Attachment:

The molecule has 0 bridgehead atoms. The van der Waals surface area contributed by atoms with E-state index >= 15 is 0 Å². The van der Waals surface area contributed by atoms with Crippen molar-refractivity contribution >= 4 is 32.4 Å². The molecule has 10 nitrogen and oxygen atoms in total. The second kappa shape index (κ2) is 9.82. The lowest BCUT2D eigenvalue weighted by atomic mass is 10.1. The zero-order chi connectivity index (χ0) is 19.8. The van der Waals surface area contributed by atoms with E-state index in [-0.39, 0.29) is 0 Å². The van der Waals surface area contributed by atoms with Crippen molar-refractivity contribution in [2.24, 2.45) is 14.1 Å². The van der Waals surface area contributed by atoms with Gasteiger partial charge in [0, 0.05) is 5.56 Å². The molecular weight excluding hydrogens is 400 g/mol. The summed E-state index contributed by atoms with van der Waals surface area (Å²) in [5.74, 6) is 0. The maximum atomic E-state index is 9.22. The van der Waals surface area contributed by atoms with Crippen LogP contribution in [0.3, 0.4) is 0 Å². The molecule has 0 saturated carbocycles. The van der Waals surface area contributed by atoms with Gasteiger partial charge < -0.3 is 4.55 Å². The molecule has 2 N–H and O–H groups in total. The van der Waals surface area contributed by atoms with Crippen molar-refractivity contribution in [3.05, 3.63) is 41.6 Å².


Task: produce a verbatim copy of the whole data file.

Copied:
The molecule has 0 bridgehead atoms. The van der Waals surface area contributed by atoms with E-state index >= 15 is 0 Å². The van der Waals surface area contributed by atoms with Crippen molar-refractivity contribution >= 4 is 32.4 Å². The molecule has 10 nitrogen and oxygen atoms in total. The second kappa shape index (κ2) is 9.82. The lowest BCUT2D eigenvalue weighted by atomic mass is 10.1. The zero-order chi connectivity index (χ0) is 19.8. The van der Waals surface area contributed by atoms with E-state index in [-0.39, 0.29) is 0 Å². The van der Waals surface area contributed by atoms with Crippen molar-refractivity contribution in [2.24, 2.45) is 14.1 Å². The van der Waals surface area contributed by atoms with Gasteiger partial charge in [0, 0.05) is 5.56 Å². The molecular weight excluding hydrogens is 400 g/mol. The summed E-state index contributed by atoms with van der Waals surface area (Å²) in [5.74, 6) is 0. The maximum atomic E-state index is 9.22. The van der Waals surface area contributed by atoms with Crippen LogP contribution in [0.3, 0.4) is 0 Å². The molecule has 0 saturated carbocycles. The van der Waals surface area contributed by atoms with Gasteiger partial charge < -0.3 is 4.55 Å². The molecule has 2 N–H and O–H groups in total. The van der Waals surface area contributed by atoms with Crippen molar-refractivity contribution in [3.05, 3.63) is 41.6 Å².